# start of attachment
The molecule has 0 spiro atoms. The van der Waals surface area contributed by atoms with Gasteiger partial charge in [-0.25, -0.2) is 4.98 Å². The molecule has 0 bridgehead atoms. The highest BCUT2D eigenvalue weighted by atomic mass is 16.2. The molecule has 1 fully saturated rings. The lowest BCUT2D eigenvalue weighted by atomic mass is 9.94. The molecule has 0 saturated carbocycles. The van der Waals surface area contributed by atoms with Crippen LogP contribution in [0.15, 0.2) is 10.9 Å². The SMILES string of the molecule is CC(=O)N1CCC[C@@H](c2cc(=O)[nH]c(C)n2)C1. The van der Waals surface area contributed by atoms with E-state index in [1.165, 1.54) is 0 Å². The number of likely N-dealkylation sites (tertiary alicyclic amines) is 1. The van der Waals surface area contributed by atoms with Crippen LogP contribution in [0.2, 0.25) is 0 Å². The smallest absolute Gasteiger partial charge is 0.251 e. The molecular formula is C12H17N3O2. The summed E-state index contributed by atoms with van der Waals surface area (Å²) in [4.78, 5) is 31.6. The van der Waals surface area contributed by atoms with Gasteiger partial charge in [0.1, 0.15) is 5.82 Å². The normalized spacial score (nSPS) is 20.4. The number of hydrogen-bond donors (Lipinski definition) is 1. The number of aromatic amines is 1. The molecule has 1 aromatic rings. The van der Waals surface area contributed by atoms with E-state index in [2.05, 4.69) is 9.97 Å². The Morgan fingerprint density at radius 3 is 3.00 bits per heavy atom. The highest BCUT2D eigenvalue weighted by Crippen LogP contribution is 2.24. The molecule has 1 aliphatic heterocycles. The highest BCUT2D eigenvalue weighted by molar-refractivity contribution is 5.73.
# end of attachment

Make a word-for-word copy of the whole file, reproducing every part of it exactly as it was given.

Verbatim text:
The molecule has 0 spiro atoms. The van der Waals surface area contributed by atoms with Gasteiger partial charge in [-0.25, -0.2) is 4.98 Å². The molecule has 0 bridgehead atoms. The highest BCUT2D eigenvalue weighted by atomic mass is 16.2. The molecule has 1 fully saturated rings. The lowest BCUT2D eigenvalue weighted by atomic mass is 9.94. The molecule has 0 saturated carbocycles. The van der Waals surface area contributed by atoms with Crippen LogP contribution in [0.15, 0.2) is 10.9 Å². The SMILES string of the molecule is CC(=O)N1CCC[C@@H](c2cc(=O)[nH]c(C)n2)C1. The van der Waals surface area contributed by atoms with E-state index in [1.165, 1.54) is 0 Å². The number of likely N-dealkylation sites (tertiary alicyclic amines) is 1. The van der Waals surface area contributed by atoms with Crippen LogP contribution in [0.2, 0.25) is 0 Å². The smallest absolute Gasteiger partial charge is 0.251 e. The molecular formula is C12H17N3O2. The summed E-state index contributed by atoms with van der Waals surface area (Å²) in [4.78, 5) is 31.6. The van der Waals surface area contributed by atoms with Gasteiger partial charge in [0.1, 0.15) is 5.82 Å². The normalized spacial score (nSPS) is 20.4. The number of hydrogen-bond donors (Lipinski definition) is 1. The number of aromatic amines is 1. The molecule has 1 aromatic rings. The van der Waals surface area contributed by atoms with E-state index in [2.05, 4.69) is 9.97 Å². The Morgan fingerprint density at radius 3 is 3.00 bits per heavy atom. The highest BCUT2D eigenvalue weighted by Crippen LogP contribution is 2.24. The molecule has 1 aliphatic heterocycles. The highest BCUT2D eigenvalue weighted by molar-refractivity contribution is 5.73.